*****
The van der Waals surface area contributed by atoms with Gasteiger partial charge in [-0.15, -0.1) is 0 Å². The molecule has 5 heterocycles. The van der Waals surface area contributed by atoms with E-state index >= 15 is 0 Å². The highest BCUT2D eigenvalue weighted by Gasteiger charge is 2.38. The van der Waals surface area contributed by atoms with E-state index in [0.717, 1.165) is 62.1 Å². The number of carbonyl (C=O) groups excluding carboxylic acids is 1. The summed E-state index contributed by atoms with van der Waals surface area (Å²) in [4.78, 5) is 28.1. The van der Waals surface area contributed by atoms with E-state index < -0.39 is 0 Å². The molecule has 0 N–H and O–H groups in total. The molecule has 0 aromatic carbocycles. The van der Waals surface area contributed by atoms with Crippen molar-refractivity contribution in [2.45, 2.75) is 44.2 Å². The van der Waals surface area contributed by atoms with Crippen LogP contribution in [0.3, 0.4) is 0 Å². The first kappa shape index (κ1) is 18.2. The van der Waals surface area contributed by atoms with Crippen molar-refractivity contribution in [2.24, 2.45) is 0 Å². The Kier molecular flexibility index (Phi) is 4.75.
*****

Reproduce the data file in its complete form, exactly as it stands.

The van der Waals surface area contributed by atoms with Gasteiger partial charge in [-0.15, -0.1) is 0 Å². The molecule has 5 heterocycles. The van der Waals surface area contributed by atoms with E-state index >= 15 is 0 Å². The highest BCUT2D eigenvalue weighted by Gasteiger charge is 2.38. The van der Waals surface area contributed by atoms with E-state index in [0.717, 1.165) is 62.1 Å². The number of carbonyl (C=O) groups excluding carboxylic acids is 1. The summed E-state index contributed by atoms with van der Waals surface area (Å²) in [4.78, 5) is 28.1. The van der Waals surface area contributed by atoms with E-state index < -0.39 is 0 Å². The molecule has 0 N–H and O–H groups in total. The molecule has 0 aromatic carbocycles. The van der Waals surface area contributed by atoms with Crippen molar-refractivity contribution in [2.45, 2.75) is 44.2 Å². The van der Waals surface area contributed by atoms with Crippen LogP contribution in [0.3, 0.4) is 0 Å². The first kappa shape index (κ1) is 18.2. The van der Waals surface area contributed by atoms with Crippen molar-refractivity contribution in [2.24, 2.45) is 0 Å². The Kier molecular flexibility index (Phi) is 4.75.